Of course, you are a chat regular, that's what we do :D.
  4. thedesolatesoul

    thedesolatesoul Expert Licensed User

    This is not 100% true. Havent the requirements also increased? Images, bitmaps, resolutions, databases becoming larger and larger?
    I think having a lot of processing power, the people who wrote tight code (and need to), still do. But sometimes its not worth the effort, when your machines are fast enough to do trivial stuff.

    The value of OOP is that you fix the bug in the base object and its fixed across all of its instances. It makes unit testing a lot more easier than in procedural programming.

    But your point is still valid, people dont write code as tight as they should. Dalvik isnt great at getting rid of objects fast enough (or is it?). In some ways Android is fairly inefficient, but its not so obvious as the guys writing the run-times are writing extremely tight and optimized code.
  5. RandomCoder

    RandomCoder Well-Known Member Licensed User

    Well I clearly don't have the level of experience as you guys, but I too feel that programming has become quite sloppy due in the most part to having so much memory and speed that it is no longer a prerequistite to write tightly coded routines. I'm a big believer in keeping my functions as small as possible to make the program as readable as I can but also to reuse as much code as possible. Just like TDS stated, using OOP means that applying one fix in a base class is then applies accross all instances without any further wrok being required.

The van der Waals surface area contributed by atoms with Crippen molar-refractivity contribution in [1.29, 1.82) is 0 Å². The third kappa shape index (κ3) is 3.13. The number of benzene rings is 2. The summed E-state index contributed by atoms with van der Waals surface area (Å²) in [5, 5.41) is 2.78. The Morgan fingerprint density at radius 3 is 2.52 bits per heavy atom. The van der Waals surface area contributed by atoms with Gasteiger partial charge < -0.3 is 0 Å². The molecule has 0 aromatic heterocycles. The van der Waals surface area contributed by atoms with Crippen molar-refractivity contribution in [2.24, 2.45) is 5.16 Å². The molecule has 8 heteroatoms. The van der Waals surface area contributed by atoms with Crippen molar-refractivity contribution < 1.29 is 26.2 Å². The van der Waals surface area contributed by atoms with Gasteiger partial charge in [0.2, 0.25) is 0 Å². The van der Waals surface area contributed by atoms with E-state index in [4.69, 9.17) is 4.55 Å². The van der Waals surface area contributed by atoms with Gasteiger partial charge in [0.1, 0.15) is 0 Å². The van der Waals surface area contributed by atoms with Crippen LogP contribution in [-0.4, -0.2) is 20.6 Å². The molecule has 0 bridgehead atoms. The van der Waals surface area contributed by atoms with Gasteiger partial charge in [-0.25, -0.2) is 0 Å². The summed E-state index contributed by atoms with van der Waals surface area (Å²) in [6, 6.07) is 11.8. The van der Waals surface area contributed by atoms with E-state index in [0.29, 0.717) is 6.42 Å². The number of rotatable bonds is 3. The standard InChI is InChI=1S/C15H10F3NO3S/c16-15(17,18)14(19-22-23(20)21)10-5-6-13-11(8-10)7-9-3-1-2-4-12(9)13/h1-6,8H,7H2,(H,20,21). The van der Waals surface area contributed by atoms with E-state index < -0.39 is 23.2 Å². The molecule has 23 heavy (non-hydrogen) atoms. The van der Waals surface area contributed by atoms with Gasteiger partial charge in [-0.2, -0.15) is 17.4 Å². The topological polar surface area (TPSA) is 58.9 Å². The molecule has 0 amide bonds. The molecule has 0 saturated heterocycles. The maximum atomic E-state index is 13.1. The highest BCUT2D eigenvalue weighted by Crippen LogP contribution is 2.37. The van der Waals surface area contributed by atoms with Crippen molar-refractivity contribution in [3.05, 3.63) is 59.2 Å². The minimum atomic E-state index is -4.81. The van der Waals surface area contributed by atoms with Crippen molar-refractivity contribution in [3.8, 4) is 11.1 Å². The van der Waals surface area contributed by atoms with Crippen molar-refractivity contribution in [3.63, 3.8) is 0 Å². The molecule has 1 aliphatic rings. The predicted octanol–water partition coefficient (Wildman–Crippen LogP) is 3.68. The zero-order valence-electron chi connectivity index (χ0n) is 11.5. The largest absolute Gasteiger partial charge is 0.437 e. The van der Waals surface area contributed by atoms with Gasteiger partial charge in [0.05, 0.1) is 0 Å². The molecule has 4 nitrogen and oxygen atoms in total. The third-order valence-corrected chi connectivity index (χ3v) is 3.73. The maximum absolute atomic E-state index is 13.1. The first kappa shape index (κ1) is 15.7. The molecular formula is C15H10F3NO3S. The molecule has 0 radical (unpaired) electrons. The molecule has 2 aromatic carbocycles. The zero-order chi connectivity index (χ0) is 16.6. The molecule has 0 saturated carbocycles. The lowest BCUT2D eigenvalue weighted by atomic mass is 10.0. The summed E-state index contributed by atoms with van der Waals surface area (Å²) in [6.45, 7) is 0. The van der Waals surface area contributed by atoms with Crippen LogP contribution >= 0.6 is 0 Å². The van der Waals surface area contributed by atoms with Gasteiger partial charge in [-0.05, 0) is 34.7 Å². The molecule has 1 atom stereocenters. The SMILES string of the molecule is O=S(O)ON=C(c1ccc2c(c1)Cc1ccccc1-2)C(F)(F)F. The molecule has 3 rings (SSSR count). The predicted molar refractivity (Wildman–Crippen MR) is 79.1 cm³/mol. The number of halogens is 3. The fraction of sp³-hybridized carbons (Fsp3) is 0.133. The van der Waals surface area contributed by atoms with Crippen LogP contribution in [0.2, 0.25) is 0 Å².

lemonisdead, schemer and HotShoe like this.
  6. Troberg

    Troberg Well-Known Member Licensed User

    Basically, it boils down to computer power being cheaper than developer hours.

    Also, OO (and other models for designing software, as well as frameworks) allow us to build bigger, more complex stuff.

    However, an understanding of what's going on "under the hood" is always necessesary if you want to become a good developer.
  7. thedesolatesoul

    thedesolatesoul Expert Licensed User

    Frameworks and libraries are probably another reason for sloppy coding. For e.g. including large overhead of functions when only a small one is required. I think that boils down to code management and distribution.
  8. schemer

    schemer Active Member Licensed User

    I remember my first computer. A TI994A and I knew I could never ever afford that expansion box, but I sure wanted it. :) Then I moved up to the Commodore 64 and C128 after that. I ran a BBS on both Commodore systems with LT. Kernal SCSI hard drives with "one" incoming connection on a land line. I also had a CMD (Creative Micro Designs) Hard Drive system later and ran it on the BBS. Those were the days....At the time it was amazing what a good team or individual coder could do with 64k of RAM.